Advice from Seniors to First Year Students

By Janezia Ketchel
OP/ED Editor

As graduation approaches and seniors prepare to bid Carroll goodbye, we have asked several seniors for words of advice that they would like to provide to upcoming and current first years.

College, in general, brings a very stereotypical image to the general public’s mind: partying, studying, eating, and making lifelong friends. However, as a college student, you only have so much time, or in other words, not enough time for each of those. “Sleep. Academics. Social life. Pick two. Or one and a half,” stated Sarah May. In my college career, this statement rung extremely true. I always had to choose between going to bed at a decent hour or studying the night away. Of course, sleep won most of the time. It just meant that I needed to manage my time wisely and remember what my priorities were.

Speaking of sleep, I do not know about you, but if I do not receive enough sleep, I am ten times more prone to get a cold. And colds majorly upset my abilities to perform at my best as a student. Morgan Tondrealt agreed with me: “School is important, but you are more important. Your mental health and your happiness should not be put at risk just to get an A on a paper.” Though it may be very tempting to pull an all-nighter working on a paper, do not kill your immune system to do so. Instead, plan accordingly so that you do not need to pull an all-nighter in the first place.

College is a great place to socialize and make life-long friends, and one of the best ways that I have found to do so is to, as Elizabeth Morgensen said, “Join an org! I can’t emphasize that enough. It will help you make friends and look good on resumes.” I did not really think about joining any organizations until my sophomore year, a decision I regret. If I had joined the orgs I became a part of sooner, I could have made close friendships sooner. As a freshmen, I was lonely, surrounded by hundreds of other freshmen wondering how to make new friends. Joining an org bridged the gap between other people and myself, created a foundation where friendships could be made.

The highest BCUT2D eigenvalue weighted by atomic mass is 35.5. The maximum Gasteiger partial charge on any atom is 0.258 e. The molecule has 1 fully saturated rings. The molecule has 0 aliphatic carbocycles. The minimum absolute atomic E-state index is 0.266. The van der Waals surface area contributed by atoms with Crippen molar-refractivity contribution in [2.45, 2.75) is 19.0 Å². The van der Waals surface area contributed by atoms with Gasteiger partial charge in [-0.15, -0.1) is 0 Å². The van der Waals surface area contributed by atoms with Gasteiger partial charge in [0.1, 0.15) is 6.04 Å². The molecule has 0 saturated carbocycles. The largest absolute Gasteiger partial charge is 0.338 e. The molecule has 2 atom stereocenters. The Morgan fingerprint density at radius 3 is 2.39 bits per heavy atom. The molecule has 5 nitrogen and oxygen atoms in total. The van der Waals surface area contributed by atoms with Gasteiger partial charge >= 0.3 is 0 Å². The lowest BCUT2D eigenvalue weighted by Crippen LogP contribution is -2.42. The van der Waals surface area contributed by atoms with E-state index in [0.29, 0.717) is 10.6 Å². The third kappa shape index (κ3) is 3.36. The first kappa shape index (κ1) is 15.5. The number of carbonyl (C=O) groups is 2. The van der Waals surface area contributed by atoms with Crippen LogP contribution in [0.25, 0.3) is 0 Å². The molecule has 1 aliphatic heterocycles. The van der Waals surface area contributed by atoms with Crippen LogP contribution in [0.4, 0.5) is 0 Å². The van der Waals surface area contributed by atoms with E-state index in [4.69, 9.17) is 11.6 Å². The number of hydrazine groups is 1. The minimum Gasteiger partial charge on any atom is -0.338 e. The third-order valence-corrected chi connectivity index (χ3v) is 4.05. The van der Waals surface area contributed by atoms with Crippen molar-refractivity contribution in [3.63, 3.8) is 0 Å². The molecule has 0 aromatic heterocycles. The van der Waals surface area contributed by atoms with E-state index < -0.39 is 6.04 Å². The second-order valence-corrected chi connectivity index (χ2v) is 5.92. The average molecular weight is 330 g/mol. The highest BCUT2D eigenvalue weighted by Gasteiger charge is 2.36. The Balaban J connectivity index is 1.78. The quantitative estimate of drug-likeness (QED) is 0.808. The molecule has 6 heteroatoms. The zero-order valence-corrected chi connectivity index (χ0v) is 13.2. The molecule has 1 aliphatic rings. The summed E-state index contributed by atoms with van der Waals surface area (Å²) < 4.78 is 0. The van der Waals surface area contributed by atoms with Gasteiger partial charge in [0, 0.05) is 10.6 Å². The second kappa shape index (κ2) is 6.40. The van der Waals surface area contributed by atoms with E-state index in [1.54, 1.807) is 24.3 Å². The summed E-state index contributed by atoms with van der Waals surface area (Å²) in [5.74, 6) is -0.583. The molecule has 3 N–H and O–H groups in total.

Another way to make life-long friendships and better yourself all around is to travel. “If it is at all possible, spend a semester studying abroad. The CCEs are cool, but as someone who did both a CCE and a semester abroad, I gained so much more academically and personally from the semester-long experience. Nothing beats moving to the other side of the world without knowing a single person or understanding the language. It is terrifying, but absolutely worth it,” said  Ellen Coatney. As a student who also studied abroad for a semester, I completely understand what Coatney was saying. I studied abroad in Florence, Italy, which I can say was a highlight of my life. Not only did I make friends and see various parts of the world, I also boosted my self-esteem and my confidence. Even with the language barrier, I still connected with the Italians and their culture, which is completely different from ours. I may have spent all of my savings and cannot remember more than five words in Italian, but I would repeat my experience there in a heartbeat.

Overall, college is a very important portion of your life with a lot shoved into just four years (or five if you stay longer like I did). So what will you do with that limited amount of time?

Look below at the Senior Bucket List complied by the many seniors interviewed!

NP_bucketList_May

Author: Janezia Ketchel

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